Last night after getting a few chores around the house done, I settled in to watch the classic French documentary, “The Battle of Algiers.”  I didn’t realize it was a recreation of actual events–and it had been a while (okay since I saw Patton the week before) that I’ve been affected by a movie.  This morning I was listening to npr morning edition (like I do every workday) and was struck by a segment written by Captain Benjamin Tupper, a National Guardsmen who is currently embedded in Afghanistan as a trainer with the Afghan National Army.  Although one could argue that the circumstances in Afghanistan and Algeria are different (and they are), however this piece by Capt Tupper is powerful in a way that makes you think about the depravity of war–and what drives people to engage in these acts. 

 The text is after the jump. 

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Spring a Season of Dread for Troops in Afghanistan

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Morning Edition, March 14, 2007 · Capt. Benjamin Tupper is in Paktika, Afghanistan, near the Pakistan border. He’s a member of the Army National Guard, embedded as a trainer with the Afghan National Army.

Lately, the mercury has crawled up into the 40s, turning hard-packed ice into an endless brown sea of mud. This warmth has also begun to defrost the war on both sides.

Our “situational awareness” is returning to game-day form. The winter evenings are now focused on when our base will get attacked. Guns are cleaned more frequently. Some guys sleep in their uniforms, ready for whatever comes in the night.

Recently I was awakened after midnight by a distant rumble. An Apache Attack Helicopter was hunting for Taliban who’ve come out of hibernation. All across our base, soldiers sat in their rooms, listening for signs of escalation. But the Apache just kept circling, and eventually its throbbing noise faded away.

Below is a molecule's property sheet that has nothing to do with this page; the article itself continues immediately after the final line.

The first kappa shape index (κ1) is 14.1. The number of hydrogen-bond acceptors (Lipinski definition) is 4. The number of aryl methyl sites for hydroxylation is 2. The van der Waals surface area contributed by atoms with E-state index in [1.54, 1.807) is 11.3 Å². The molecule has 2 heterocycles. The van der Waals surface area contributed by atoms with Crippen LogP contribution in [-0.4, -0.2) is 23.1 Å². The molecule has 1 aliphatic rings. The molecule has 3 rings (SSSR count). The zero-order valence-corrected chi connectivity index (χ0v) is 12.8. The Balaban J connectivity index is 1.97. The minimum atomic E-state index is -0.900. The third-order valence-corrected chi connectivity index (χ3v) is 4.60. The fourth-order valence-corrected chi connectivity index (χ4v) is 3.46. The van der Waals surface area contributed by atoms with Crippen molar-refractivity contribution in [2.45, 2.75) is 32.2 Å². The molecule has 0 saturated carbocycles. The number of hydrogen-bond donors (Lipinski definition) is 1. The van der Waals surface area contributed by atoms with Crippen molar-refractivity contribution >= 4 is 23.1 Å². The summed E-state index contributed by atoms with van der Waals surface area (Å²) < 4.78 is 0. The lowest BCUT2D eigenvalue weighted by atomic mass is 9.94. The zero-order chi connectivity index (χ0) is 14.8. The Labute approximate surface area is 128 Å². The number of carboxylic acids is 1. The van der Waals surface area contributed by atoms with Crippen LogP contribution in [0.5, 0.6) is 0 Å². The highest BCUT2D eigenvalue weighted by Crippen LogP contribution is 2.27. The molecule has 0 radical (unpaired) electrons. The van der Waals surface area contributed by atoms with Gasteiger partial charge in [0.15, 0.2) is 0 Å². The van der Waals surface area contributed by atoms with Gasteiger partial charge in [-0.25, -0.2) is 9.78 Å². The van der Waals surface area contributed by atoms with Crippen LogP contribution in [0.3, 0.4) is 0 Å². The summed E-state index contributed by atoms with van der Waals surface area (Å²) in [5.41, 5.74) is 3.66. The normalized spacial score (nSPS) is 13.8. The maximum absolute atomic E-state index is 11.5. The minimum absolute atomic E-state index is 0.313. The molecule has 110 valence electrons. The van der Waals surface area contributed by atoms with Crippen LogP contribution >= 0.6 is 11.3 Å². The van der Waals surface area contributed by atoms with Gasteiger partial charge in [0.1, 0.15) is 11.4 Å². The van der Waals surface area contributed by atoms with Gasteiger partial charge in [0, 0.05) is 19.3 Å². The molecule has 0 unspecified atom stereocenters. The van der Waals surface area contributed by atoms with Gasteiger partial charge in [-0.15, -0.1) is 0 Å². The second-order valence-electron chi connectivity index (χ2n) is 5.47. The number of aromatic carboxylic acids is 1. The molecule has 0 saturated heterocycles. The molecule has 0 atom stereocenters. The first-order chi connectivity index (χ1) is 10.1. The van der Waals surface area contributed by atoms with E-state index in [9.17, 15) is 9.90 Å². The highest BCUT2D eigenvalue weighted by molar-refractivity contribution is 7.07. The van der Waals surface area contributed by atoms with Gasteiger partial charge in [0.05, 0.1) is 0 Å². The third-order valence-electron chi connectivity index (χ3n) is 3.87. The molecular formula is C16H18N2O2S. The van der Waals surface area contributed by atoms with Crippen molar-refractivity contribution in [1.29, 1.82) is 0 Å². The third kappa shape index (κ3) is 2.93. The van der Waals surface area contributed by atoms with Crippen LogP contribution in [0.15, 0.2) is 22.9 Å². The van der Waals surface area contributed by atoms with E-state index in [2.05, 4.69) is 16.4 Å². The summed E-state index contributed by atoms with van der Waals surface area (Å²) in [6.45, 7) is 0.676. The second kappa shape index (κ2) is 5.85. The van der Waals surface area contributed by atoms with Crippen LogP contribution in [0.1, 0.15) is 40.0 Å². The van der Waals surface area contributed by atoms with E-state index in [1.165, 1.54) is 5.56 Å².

A few days later, a mild winter storm passed through, dropping just enough snow to cover the mud. I stood in this expanse of snow and stared at a mysterious pink and red object at my feet. Thin, pink, fibrous strands splayed like peacock feathers across its top. Its base looked like a white corn stalk, segmented with bright, red rings.

It was the neck stem of a human spine, blasted 150 meters in the air from the site of a suicide bombing minutes earlier.

The events were fairly easy to reconstruct. A lone suicide bomber had walked up to a group of our Afghan National Army soldiers and detonated his explosive vest. He killed a soldier and a civilian.

His own remains were scattered in a truly random pattern. His heart landed 50 meters away. An ANA soldier kicked it like a small soccer ball down the road — a gesture of disgust at this suicide attack.

We were organizing a cordon around the blast site. There were seven unoccupied vehicles scattered in the intersection. Any one of them could hold a secondary explosive device to kill the first responders. We were all were within the lethal blast radius of even a small car bomb.

During these confusing and tense moments, I was gripped by fearful anticipation of a fiery white light that would instantly wash me away.

Bang! Torn car metal. Flame.

Luckily for me, there was no secondary vehicle explosion that day. No Technicolor finish.

I’m still here.

And the days keep getting warmer.